Single dose oral lornoxicam for acute postoperative pain in adults Stable (no update expected for reasons given in 'What's new')

Abstract

Abstract Background

Lornoxicam is one of the oxicam class of non‐steroidal anti‐inflammatory drugs (NSAIDs), producing analgesic and antipyretic effects in part through the non‐selective inhibition of cyclo‐oxygenase‐1 and ‐2. It is prescribed for osteoarthritis, rheumatoid arthritis, acute lumbar‐sciatica conditions and for postoperative pain management. Lornoxicam is available in 31 countries in Europe, the Middle East, Far East and South America, and is becoming more widely available.

Objectives

To assess the efficacy, the time to onset of analgesia, the time to use of rescue medication and any associated adverse events of single dose oral lornoxicam in acute postoperative pain.

Search methods

We searched CENTRAL, MEDLINE, EMBASE and PubMed to June 2009.

Selection criteria

Single oral dose, randomised, double‐blind, placebo‐controlled trials of lornoxicam for relief of established moderate to severe postoperative pain in adults.

Data collection and analysis

Studies were assessed for methodological quality and the data extracted by two review authors independently. Summed total pain relief over 6 hours (TOTPAR 6) was used to calculate the number of participants achieving at least 50% pain relief. These derived results were used to calculate, with 95% confidence intervals (CIs), the relative benefit compared to placebo, and the number needed to treat (NNT) for one participant to experience at least 50% pain relief over 6 hours. Numbers of participants using rescue medication over specified time periods, and time to use of rescue medication, were sought as additional measures of efficacy. Information on adverse events and withdrawals was collected.

Main results

Three studies, with 628 participants, met the inclusion criteria; 434 participants were treated with various doses (2 mg to 32 mg) of lornoxicam, 118 with placebo, and 76 with other active therapies. All the participants had pain following third molar extraction, and study duration was 8 to 24 hours. The NNT for at least 50% pain relief over 6 hours after a single dose of lornoxicam 8 mg was 2.9 (2.3 to 4.0). There were insufficient data to analyse other doses or use of rescue medication. No serious adverse events or withdrawals were reported by any of the studies.

Authors' conclusions

Oral lornoxicam is effective at treating moderate to severe acute postoperative pain, based on limited data. Adverse events did not differ significantly from placebo.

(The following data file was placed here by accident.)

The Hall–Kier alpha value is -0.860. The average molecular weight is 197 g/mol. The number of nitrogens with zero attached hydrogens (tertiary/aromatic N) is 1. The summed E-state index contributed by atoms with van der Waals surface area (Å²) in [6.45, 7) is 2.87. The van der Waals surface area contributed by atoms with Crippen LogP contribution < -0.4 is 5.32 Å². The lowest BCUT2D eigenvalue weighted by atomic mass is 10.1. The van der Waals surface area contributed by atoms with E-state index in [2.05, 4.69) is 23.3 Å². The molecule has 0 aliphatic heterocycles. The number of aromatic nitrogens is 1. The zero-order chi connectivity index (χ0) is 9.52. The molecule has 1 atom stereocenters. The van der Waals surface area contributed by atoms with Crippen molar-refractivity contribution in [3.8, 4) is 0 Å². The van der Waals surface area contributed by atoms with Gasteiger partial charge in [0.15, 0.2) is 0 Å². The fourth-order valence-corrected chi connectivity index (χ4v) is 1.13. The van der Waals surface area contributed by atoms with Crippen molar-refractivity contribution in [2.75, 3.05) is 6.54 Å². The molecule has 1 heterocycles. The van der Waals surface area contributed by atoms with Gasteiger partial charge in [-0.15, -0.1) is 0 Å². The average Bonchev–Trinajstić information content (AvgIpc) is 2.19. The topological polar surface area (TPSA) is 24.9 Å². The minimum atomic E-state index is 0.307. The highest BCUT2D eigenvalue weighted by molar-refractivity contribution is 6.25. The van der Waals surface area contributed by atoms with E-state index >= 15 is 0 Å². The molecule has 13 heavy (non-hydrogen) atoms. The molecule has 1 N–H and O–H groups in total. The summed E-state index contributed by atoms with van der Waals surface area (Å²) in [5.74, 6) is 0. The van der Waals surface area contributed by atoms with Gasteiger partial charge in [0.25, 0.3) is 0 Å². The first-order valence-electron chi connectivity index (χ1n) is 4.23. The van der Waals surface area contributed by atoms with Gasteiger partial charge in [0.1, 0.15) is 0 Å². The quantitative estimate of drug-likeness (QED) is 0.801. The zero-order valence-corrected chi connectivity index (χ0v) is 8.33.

Author(s)

Peter E Hall, Sheena Derry, R Andrew Moore, Henry J McQuay

Abstract

Plain language summary

Single dose lornoxicam (trade names Xefo, Xafon, Lorcam, Acabel) for acute postoperative pain in adults

Lornoxicam is a non‐steroidal anti‐inflammatory drug (NSAID) that is used as a painkiller (analgesic). A high level of pain relief is experienced by about 45% of those with moderate to severe postoperative dental pain after a single dose of lornoxicam 8 mg, compared to about 10% with placebo. This is comparable to the proportion experiencing the same level of pain relief with ibuprofen 200 to 400 mg. Adverse events were generally mild and did not differ from placebo in these singe dose studies. There were insufficient data to assess duration of action, but it is likely to be similar to ibuprofen 200 mg.

Author(s)

Peter E Hall, Sheena Derry, R Andrew Moore, Henry J McQuay

Reviewer's Conclusions

Authors' conclusions

Implications for practice

This review has found that lornoxicam is effective at providing postoperative pain relief in approximately half of adult patients. This is similar to results for ibuprofen 200 mg. Lornoxicam was not associated with any serious adverse events in this limited data set.

Implications for research

Given the large number of available drugs of this and similar classes to treat postoperative pain, there is no urgent research agenda. More studies would be helpful to more accurately determine efficacy, particularly in areas other than dental surgery. Improvements could be made to the reporting of outcomes other than pain relief, such as time to remedication. Much of the recent literature on lornoxicam has evaluated intravenous administration in the perioperative setting, rather than oral administration in established pain.

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